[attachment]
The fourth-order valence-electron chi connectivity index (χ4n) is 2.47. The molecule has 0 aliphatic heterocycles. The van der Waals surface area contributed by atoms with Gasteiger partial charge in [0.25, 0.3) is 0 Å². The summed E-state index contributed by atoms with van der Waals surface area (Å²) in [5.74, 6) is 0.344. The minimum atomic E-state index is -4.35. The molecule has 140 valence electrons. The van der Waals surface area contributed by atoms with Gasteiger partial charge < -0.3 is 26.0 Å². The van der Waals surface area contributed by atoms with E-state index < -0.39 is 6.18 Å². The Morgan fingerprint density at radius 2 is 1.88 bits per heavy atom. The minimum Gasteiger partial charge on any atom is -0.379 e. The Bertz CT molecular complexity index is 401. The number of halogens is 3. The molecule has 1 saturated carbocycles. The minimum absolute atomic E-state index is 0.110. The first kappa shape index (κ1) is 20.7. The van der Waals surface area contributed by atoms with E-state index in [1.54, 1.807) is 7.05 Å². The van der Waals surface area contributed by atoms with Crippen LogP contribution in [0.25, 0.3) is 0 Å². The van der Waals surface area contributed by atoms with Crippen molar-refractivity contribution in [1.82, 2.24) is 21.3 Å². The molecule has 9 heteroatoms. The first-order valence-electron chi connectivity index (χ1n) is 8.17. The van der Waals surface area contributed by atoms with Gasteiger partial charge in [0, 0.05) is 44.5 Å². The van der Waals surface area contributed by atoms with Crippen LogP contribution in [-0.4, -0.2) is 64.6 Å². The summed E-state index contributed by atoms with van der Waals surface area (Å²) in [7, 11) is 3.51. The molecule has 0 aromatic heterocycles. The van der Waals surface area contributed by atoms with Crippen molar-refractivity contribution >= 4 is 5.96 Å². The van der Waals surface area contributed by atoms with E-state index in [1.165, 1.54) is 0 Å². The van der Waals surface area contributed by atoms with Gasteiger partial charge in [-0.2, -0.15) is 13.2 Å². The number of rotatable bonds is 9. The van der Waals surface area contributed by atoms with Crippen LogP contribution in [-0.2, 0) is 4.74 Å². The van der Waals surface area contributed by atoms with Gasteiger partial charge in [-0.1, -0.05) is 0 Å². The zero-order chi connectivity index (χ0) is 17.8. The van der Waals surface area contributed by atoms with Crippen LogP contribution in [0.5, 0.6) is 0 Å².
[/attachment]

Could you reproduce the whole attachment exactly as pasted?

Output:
The fourth-order valence-electron chi connectivity index (χ4n) is 2.47. The molecule has 0 aliphatic heterocycles. The van der Waals surface area contributed by atoms with Gasteiger partial charge in [0.25, 0.3) is 0 Å². The summed E-state index contributed by atoms with van der Waals surface area (Å²) in [5.74, 6) is 0.344. The minimum atomic E-state index is -4.35. The molecule has 140 valence electrons. The van der Waals surface area contributed by atoms with Gasteiger partial charge < -0.3 is 26.0 Å². The van der Waals surface area contributed by atoms with E-state index < -0.39 is 6.18 Å². The Morgan fingerprint density at radius 2 is 1.88 bits per heavy atom. The minimum Gasteiger partial charge on any atom is -0.379 e. The Bertz CT molecular complexity index is 401. The number of halogens is 3. The molecule has 1 saturated carbocycles. The minimum absolute atomic E-state index is 0.110. The first kappa shape index (κ1) is 20.7. The van der Waals surface area contributed by atoms with E-state index in [1.54, 1.807) is 7.05 Å². The van der Waals surface area contributed by atoms with Crippen LogP contribution in [0.25, 0.3) is 0 Å². The van der Waals surface area contributed by atoms with Crippen molar-refractivity contribution in [1.82, 2.24) is 21.3 Å². The molecule has 9 heteroatoms. The first-order valence-electron chi connectivity index (χ1n) is 8.17. The van der Waals surface area contributed by atoms with Gasteiger partial charge in [0, 0.05) is 44.5 Å². The van der Waals surface area contributed by atoms with Crippen LogP contribution in [-0.4, -0.2) is 64.6 Å². The summed E-state index contributed by atoms with van der Waals surface area (Å²) in [7, 11) is 3.51. The molecule has 0 aromatic heterocycles. The van der Waals surface area contributed by atoms with Crippen molar-refractivity contribution >= 4 is 5.96 Å². The van der Waals surface area contributed by atoms with E-state index in [1.165, 1.54) is 0 Å². The van der Waals surface area contributed by atoms with Gasteiger partial charge in [-0.2, -0.15) is 13.2 Å². The number of rotatable bonds is 9. The van der Waals surface area contributed by atoms with Crippen LogP contribution in [-0.2, 0) is 4.74 Å². The van der Waals surface area contributed by atoms with Gasteiger partial charge in [-0.1, -0.05) is 0 Å². The zero-order chi connectivity index (χ0) is 17.8. The van der Waals surface area contributed by atoms with Crippen LogP contribution in [0.5, 0.6) is 0 Å².